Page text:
• bgal4

    Seems some Berkeley teens know how to apply a literary reference to their experiences.
    http://www.eastbayexpress.com/oakland/party-2-nite-r-u-going/Content?oid=1088052&storyPage=2

    Stephen said they’d gone just a few paces from Andrew’s house when they
    ran into a group of kids he recognized from his South Berkeley
    neighborhood. He privately calls them “the Droogs,” in honor of the
    hostile teenage gang from Anthony Burgess’ A Clockwork Orange.

  • John Freeman

    i certainly saw “reformed” Alex as a more sympathetic character myself.

    If you think Alex becomes redeemed then I guess you wind up having to believe the psychological torture he undergoes is virtuous, as is the prison from which he’s plucked, as is his former-friend-now-cop who gets gratuitously violent upon him, as is the crime victim who imprisons and tortures him…..

    There is not a segment of society in that book that isn’t engaged in gratuitous violence upon the others except perhaps the old bum under the bridge.

    Far from a digression I think it’s an important concept for understanding street crime in Berkeley and our collective responses to it.

  • Expert in Evertying?

    Glad to see you know more about the content of the book than the author.

    So much complaining and no solutions. Occupy, anyone?

  • guest

    That’s too bad. If serious, the comment is a lot less intelligent.

  • guest

    OK: went back & read, and I still feel like I am correct: Alex was NOT reformed by what was done to him: he grew up.

    He got bored with violence and wanted to do something creative and positive: inspired by a former buddy he runs into who has “gone straight” and settled down with a job and a wife.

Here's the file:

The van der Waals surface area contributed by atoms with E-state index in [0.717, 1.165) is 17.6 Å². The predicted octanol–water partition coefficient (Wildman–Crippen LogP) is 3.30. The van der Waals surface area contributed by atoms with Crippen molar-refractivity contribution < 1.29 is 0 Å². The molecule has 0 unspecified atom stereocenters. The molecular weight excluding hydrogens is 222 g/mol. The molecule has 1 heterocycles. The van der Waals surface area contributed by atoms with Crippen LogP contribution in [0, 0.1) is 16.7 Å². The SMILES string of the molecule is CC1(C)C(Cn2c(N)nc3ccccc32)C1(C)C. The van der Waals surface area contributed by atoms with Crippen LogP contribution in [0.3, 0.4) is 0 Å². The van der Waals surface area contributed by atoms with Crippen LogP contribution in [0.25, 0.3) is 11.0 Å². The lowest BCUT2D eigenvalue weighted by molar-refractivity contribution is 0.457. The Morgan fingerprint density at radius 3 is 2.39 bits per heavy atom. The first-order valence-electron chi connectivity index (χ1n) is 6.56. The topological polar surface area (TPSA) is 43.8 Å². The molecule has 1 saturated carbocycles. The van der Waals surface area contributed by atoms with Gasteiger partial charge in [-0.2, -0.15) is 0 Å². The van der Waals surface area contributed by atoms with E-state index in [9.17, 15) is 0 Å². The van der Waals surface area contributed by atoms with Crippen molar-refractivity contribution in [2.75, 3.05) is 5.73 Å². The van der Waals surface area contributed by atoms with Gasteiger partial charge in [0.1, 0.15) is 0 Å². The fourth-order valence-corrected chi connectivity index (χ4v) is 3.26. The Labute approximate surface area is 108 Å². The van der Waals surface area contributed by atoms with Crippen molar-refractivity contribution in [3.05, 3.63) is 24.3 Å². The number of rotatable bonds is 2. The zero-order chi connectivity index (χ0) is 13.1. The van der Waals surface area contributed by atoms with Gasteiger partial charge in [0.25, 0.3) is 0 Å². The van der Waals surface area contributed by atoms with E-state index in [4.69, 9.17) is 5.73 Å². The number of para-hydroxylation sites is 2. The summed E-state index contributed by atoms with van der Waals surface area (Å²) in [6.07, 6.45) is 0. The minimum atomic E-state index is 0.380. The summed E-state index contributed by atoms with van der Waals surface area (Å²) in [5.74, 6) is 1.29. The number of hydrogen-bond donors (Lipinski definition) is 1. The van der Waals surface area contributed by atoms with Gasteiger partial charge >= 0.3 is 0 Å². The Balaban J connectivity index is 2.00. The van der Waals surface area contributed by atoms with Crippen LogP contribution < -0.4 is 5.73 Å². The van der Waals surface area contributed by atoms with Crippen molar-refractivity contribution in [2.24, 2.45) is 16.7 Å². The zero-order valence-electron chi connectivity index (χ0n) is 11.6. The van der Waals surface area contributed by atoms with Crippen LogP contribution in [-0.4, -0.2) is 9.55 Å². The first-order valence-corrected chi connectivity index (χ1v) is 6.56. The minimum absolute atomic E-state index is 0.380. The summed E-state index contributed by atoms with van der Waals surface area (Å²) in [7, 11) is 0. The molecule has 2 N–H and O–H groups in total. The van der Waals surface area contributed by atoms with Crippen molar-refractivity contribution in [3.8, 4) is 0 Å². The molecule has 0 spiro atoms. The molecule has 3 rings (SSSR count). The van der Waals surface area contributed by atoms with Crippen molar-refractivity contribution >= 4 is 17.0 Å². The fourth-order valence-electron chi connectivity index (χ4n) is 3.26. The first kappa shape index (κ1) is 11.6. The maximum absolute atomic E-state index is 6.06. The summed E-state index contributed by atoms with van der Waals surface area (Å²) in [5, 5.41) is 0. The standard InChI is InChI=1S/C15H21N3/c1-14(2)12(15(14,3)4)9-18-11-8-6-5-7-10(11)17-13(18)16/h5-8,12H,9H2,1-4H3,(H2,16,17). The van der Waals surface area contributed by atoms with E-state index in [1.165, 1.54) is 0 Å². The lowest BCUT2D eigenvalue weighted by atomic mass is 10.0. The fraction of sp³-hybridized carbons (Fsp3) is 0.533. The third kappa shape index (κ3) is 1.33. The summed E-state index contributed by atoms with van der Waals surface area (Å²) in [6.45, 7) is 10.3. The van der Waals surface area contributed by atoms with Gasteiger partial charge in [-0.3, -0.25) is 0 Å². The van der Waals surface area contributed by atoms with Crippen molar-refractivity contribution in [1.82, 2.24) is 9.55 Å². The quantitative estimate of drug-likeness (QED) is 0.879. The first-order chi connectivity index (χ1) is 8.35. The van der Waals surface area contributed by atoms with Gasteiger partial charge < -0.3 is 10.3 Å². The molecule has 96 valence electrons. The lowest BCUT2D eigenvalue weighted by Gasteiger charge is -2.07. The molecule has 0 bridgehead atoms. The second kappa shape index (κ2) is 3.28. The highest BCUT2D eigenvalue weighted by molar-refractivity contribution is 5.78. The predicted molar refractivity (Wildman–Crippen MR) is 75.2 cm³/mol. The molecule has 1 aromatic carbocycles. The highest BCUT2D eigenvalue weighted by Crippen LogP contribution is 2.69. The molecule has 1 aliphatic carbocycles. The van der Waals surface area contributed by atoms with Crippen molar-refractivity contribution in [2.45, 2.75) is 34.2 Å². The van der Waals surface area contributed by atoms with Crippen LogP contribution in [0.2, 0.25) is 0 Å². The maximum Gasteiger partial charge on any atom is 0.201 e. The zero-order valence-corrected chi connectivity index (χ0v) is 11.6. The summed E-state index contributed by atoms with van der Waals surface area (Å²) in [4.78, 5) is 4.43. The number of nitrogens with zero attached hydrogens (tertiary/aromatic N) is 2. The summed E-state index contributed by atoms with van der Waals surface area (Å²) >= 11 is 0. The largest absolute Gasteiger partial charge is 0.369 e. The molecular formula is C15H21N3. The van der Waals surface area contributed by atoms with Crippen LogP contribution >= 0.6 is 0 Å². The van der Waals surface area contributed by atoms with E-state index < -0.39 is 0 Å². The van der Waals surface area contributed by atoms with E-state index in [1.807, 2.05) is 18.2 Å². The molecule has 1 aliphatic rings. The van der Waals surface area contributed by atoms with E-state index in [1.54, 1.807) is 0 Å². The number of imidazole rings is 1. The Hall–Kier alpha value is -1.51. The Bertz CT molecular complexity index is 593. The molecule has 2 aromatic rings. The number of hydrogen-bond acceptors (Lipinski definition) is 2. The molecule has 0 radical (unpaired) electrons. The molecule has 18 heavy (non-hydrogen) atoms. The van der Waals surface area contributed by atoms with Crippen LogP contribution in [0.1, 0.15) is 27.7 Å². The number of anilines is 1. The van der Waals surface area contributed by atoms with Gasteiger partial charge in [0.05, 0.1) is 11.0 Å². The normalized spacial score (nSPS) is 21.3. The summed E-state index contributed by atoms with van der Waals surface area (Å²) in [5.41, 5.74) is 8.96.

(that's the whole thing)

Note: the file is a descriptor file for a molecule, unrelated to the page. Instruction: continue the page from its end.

Yes, he feels depressed about the idea that his starry son will probably be crazy and f***ed up for a while like he was, but that is just his 18 year old’s vision of the future. He certainly intends to try to teach his son to be healthy and creative.

  • John Freeman

    As they say in English Departments Everywhere(tm) you’re free to read it any way you do but some readings make more complete sense of the book than others. You’ve said something critical, yourself:

    He got bored with violence

    So he is not redeemed. He is not repentant (he fondly remembers violent little Alex). He has not gained insight that tells him violence is bad and its suppression good.

    The big change in Alex is that in earlier chapters he is both subject to and perpetrator of a lot of seemingly arbitrary violence. In the end he comes to see the whole of this as a kind inescapable cycle, forever recurring, like a big dirty orange God endlessly turns over in his oversized hands. Young people, he describes, are like cheap clockwork toys: you wind them up, set them down, and they just do all those things and run into all those problems like Alex himself.

    If anything, his moral journey is the opposite of redemption. In the beginning he believes in a Virtue he can almost grasp and, in the end, he has become amoral. Alex’s journey is to become literally demoralized.